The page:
And I know I’ve been hitting you with a lot of data points from a lot of different studies but I have one last point to help put this all into perspective. Our Share of Ear® report is a diary study that measures all the time that Americans are listening to audio in a day. On average, moms listen to four hours of audio a day. Now, that’s an average, so some are listening to a lot less than four hours and some are listening to a lot more than four hours. But ON AVERAGE, moms listen to 4 hours of audio. That’s a lot of opportunities to reach moms. And that’s an opportunity to sponsor programming that is meaningful to them, that inspires them, and that is a part of what keeps them sane.
We know EVERYONE wants mom’s attention: the dog, the kids, the partner, the PTA. That’s a lot of clutter that you have to cut through. I hear all this hype about self-care…Self-care does not happen before a mom is finished caring for everyone and everything else. Yes, I’ve heard the lectures about how moms should take time out for themselves and good for you if you can make it happen. But, the reality of everyday life is that you sometimes have to grab the self-care in the in-between moments. And audio is in the between – or the layer on top of the chores that makes the chores more bearable. So, align yourself with the part of mom’s day that makes things better. The part that makes the boring parts of motherhood less mundane.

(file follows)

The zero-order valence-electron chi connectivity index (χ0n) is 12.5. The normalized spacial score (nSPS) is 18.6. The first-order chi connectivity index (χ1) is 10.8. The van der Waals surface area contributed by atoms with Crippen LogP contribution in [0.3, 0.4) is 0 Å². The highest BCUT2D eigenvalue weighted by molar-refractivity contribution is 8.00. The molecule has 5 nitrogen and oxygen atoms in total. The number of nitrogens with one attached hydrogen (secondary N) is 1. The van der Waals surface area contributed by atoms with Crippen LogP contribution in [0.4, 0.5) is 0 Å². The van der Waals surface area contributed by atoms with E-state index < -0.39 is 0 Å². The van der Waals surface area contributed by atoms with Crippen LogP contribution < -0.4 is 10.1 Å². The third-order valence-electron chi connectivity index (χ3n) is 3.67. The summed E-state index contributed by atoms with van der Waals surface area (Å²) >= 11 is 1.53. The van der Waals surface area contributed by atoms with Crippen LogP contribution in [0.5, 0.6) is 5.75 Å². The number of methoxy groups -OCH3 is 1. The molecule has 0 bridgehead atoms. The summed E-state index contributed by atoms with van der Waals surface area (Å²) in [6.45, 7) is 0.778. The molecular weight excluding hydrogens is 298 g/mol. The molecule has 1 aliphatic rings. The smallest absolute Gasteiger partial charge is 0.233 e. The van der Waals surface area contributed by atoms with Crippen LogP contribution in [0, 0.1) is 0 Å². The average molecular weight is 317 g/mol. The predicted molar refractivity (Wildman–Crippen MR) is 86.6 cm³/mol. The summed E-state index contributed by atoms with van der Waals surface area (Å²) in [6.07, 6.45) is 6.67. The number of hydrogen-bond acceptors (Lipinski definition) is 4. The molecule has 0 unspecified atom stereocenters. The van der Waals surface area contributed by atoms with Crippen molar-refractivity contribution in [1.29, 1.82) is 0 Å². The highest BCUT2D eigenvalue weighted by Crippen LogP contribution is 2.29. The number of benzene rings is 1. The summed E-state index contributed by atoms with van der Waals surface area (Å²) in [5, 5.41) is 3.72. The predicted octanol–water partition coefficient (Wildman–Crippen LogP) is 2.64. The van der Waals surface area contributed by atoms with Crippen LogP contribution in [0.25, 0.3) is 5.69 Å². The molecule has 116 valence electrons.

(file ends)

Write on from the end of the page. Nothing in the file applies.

I mentioned the premise of this presentation to my coworker who I have been working with for over a decade. She said, “You know what – I listen to audio whenever I clean the house. It actually makes me look forward to cleaning!” I said, “Actually, I really need to organize my closet and I can’t wait because I want to listen to the new Dolly Parton podcast.” We both laughed, thinking about how we would never have such a conversation before we became moms. And you know what? Life is different then it used to be, but I wouldn’t trade it for anything. And to be honest, I am really looking forward to saving the sea turtles with my Girl Scouts. I should see if there’s a podcast on the topic.
Click here to download The Power Of Audio: How Moms Use Audio for Self-Care and Inspiration